DALLAS -- With realignment in hibernation, the Big 12 can accentuate its uniqueness coming out of this week's spring meetings.
Or at least not look over its shoulder.
“You don't have institutions fearing for their livelihood or their affiliation,” Big 12 commissioner Bob Bowlsby said.
After asking around to athletic directors and presidents this week, a little relief fills the Four Seasons Las Colinas halls.
Well-tread questions about which teams the Big 12 needs to add to strengthen the 10-team conference have been scarce. There are definitely no repeat questions from 2009 or 2010 about whether the league will dismantle.
The league mostly is dealing with growing its revenue pot, its bowl lineup, how, according to Kansas State president Kirk Schulz, the lack of a conference title game could help the league in the college football playoff race.
The league presidents voted on obscure league bylaws Friday, per Schulz. Boring stuff. That's just the way he likes it.
“Now we're really focused on moving ahead with the structure we have,” Schulz said. “People say, ‘What about expansion, what about this, what about that?' and you say ‘Why,' and they say, ‘Well, everybody else is doing it.' We just think the pathway we've got is really the best moving forward.”
Bowlsby confirmed to CBSSports.com the league's complete bowl lineup for 2014-19 --Sugar, Alamo, Russell Athletic, Liberty, Buffalo Wild Wings, Heart of Dallas and Meineke Car Care of Texas.
There's one potential wrinkle: A rotation from the Liberty to the Sun Bowl on certain years, though Bowlsby said that concept has lost steam in recent weeks.
The Big 12 announced a revenue share of $198 million in 2012-13, which works out to $22 million to eight schools since new members West Virginia and TCU are on a 50-percent share this year ($11 million each). By 2015-16, those two schools will be fully vested.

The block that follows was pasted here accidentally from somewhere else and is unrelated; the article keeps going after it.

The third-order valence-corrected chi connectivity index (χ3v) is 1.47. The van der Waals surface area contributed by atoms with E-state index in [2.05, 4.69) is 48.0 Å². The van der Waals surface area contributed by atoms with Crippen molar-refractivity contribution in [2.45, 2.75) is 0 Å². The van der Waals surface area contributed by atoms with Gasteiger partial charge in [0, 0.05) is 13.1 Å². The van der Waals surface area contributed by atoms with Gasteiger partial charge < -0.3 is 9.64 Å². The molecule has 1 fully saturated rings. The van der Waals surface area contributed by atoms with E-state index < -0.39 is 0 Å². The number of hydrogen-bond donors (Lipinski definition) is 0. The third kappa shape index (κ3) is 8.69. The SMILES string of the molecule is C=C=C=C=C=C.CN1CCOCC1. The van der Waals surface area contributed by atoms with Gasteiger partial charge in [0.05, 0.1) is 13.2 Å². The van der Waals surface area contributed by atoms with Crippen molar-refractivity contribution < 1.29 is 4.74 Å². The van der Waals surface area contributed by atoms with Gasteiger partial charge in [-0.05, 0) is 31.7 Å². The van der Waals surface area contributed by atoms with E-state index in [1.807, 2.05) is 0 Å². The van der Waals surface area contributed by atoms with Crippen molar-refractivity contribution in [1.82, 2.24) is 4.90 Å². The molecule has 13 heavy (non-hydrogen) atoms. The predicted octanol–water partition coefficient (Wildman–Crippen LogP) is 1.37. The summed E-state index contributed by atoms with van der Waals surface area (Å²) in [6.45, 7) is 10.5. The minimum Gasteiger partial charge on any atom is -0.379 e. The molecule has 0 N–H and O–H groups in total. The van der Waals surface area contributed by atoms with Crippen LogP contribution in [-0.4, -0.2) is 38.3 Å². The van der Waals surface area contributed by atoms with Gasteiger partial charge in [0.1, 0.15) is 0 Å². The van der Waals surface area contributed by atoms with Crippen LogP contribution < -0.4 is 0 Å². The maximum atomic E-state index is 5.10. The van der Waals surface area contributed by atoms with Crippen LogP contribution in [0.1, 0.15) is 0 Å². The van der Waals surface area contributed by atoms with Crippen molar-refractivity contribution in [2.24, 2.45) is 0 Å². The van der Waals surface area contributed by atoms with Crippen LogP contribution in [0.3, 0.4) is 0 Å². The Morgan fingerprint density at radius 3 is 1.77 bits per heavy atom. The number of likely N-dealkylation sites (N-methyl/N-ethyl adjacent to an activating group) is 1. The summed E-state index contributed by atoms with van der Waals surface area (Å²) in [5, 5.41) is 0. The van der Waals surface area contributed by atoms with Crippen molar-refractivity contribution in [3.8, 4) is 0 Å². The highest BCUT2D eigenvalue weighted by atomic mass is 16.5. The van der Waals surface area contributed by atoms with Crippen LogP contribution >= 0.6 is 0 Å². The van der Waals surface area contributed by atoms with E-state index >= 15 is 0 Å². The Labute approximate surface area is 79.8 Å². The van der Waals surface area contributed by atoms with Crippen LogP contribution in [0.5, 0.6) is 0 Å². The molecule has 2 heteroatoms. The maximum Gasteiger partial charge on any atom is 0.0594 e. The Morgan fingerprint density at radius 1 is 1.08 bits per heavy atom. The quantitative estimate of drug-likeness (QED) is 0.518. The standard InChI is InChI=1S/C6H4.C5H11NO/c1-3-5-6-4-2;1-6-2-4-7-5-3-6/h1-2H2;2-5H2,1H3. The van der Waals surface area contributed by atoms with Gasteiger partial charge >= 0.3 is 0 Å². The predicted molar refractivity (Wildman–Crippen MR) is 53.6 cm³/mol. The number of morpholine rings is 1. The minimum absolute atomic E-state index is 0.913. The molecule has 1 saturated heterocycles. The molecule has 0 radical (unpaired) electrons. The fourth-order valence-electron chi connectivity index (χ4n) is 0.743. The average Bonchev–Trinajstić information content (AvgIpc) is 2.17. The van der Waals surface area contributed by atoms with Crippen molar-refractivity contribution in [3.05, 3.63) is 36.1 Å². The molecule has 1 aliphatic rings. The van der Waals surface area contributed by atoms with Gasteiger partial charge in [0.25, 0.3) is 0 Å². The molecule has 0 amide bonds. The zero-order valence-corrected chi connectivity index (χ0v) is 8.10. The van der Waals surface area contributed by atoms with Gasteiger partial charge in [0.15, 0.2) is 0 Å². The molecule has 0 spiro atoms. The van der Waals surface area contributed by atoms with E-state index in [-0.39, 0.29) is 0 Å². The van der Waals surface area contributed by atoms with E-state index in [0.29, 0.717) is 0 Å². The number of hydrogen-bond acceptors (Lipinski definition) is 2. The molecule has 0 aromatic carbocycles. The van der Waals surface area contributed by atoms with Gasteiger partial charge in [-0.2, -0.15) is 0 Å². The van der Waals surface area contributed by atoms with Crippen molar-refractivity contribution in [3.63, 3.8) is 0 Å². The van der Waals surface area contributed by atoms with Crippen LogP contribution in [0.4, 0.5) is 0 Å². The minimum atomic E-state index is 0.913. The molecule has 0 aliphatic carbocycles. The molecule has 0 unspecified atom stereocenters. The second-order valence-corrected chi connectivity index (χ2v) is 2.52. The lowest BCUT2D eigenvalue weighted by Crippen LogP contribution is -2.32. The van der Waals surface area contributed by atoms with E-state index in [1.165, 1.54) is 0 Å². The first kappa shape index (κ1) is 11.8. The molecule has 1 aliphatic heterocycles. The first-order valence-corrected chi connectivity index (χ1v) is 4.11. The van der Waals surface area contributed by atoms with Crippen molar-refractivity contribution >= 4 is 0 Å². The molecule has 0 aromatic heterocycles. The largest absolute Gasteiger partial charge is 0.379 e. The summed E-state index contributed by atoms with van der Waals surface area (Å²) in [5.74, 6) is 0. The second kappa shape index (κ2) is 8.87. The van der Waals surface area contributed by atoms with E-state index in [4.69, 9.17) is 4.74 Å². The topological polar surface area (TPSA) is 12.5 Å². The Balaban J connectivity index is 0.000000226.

The share doesn't include schools' third-tier rights or a signing bonus from the 13-year ESPN deal. Bowlsby sees a serious increase by 2015-16, when the media rights deals really kick in. The league's Sugar Bowl pairing with the SEC will add $40 million per year, or $4 million per school.
As for more realignment among the five leading conferences, “I don't see that,” Bowlsby said. Most are locked into long-term deals, and the ACC's grant of rights certainly helps.
Perhaps if Mike Slive or Jim Delany decide to get weird, the landscape will change again. But both have said they are comfortable.
No realignment means conferences can re-establish their identities. Bowlsby said the Big 12 is undergoing a “fairly significant branding initiative.”
The Big 12 is sort of a power-conference outlier with 10 teams, no title game and no 24-hour network, but that uniqueness can work for the league and not against it, TCU athletic director Chris Del Conte said.
“Let's refocus on what these leagues really are,” Del Conte said. “The Big 12 is really deep. We take pride in who we are.”
Despite the league's uncertainty of three years ago, Bowlsby said there's much to celebrate, including what he calls a “tangible mutual improvement in trust” among the membership after healing the scar tissue of past battles.
Even Texas is happy. Longhorns president Bill Powers says it's gratifying to see where the conferences is and that UT is happy with the league's equal revenue shares (which is outside of the Longhorn Network structure).
“I can understand some uneasiness, especially with what's gone on in the last few years,” Bowlsby said. “The further you are from a situation, the less you know about it. I think our league is rock solid.”
For all leagues, one of the significant upcoming challenges will be college football playoff positioning. Will having 10 teams and no conference championship game hurt the Big 12 in the eyes of the selection committee?
Schulz said he doesn't believe so.
“I think it will help,” Schulz said. “And the fact we're not playing a championship game means our champion is going to have that time to practice, to rest, to do some of those kinds of things.”